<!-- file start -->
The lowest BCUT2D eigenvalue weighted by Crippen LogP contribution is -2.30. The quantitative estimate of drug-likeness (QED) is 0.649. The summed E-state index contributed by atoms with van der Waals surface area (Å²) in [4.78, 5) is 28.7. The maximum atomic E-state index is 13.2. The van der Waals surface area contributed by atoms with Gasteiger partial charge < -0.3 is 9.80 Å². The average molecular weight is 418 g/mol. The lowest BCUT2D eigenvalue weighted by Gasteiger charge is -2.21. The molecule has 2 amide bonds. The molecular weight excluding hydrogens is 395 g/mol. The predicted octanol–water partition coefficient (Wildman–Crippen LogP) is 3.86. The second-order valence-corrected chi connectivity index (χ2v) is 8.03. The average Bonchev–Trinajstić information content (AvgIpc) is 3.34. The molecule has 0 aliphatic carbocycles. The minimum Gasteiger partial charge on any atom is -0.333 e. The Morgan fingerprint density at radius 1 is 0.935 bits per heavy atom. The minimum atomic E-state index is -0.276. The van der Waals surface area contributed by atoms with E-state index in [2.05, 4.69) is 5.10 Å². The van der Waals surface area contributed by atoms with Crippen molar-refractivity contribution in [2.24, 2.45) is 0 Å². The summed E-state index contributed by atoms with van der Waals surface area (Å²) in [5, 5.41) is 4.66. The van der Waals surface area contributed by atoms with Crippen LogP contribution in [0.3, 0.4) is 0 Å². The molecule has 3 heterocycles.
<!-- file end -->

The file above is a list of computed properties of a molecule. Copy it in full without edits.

The lowest BCUT2D eigenvalue weighted by Crippen LogP contribution is -2.30. The quantitative estimate of drug-likeness (QED) is 0.649. The summed E-state index contributed by atoms with van der Waals surface area (Å²) in [4.78, 5) is 28.7. The maximum atomic E-state index is 13.2. The van der Waals surface area contributed by atoms with Gasteiger partial charge < -0.3 is 9.80 Å². The average molecular weight is 418 g/mol. The lowest BCUT2D eigenvalue weighted by Gasteiger charge is -2.21. The molecule has 2 amide bonds. The molecular weight excluding hydrogens is 395 g/mol. The predicted octanol–water partition coefficient (Wildman–Crippen LogP) is 3.86. The second-order valence-corrected chi connectivity index (χ2v) is 8.03. The average Bonchev–Trinajstić information content (AvgIpc) is 3.34. The molecule has 0 aliphatic carbocycles. The minimum Gasteiger partial charge on any atom is -0.333 e. The Morgan fingerprint density at radius 1 is 0.935 bits per heavy atom. The minimum atomic E-state index is -0.276. The van der Waals surface area contributed by atoms with E-state index in [2.05, 4.69) is 5.10 Å². The van der Waals surface area contributed by atoms with Crippen molar-refractivity contribution in [2.24, 2.45) is 0 Å². The summed E-state index contributed by atoms with van der Waals surface area (Å²) in [5, 5.41) is 4.66. The van der Waals surface area contributed by atoms with Crippen LogP contribution in [0.3, 0.4) is 0 Å². The molecule has 3 heterocycles.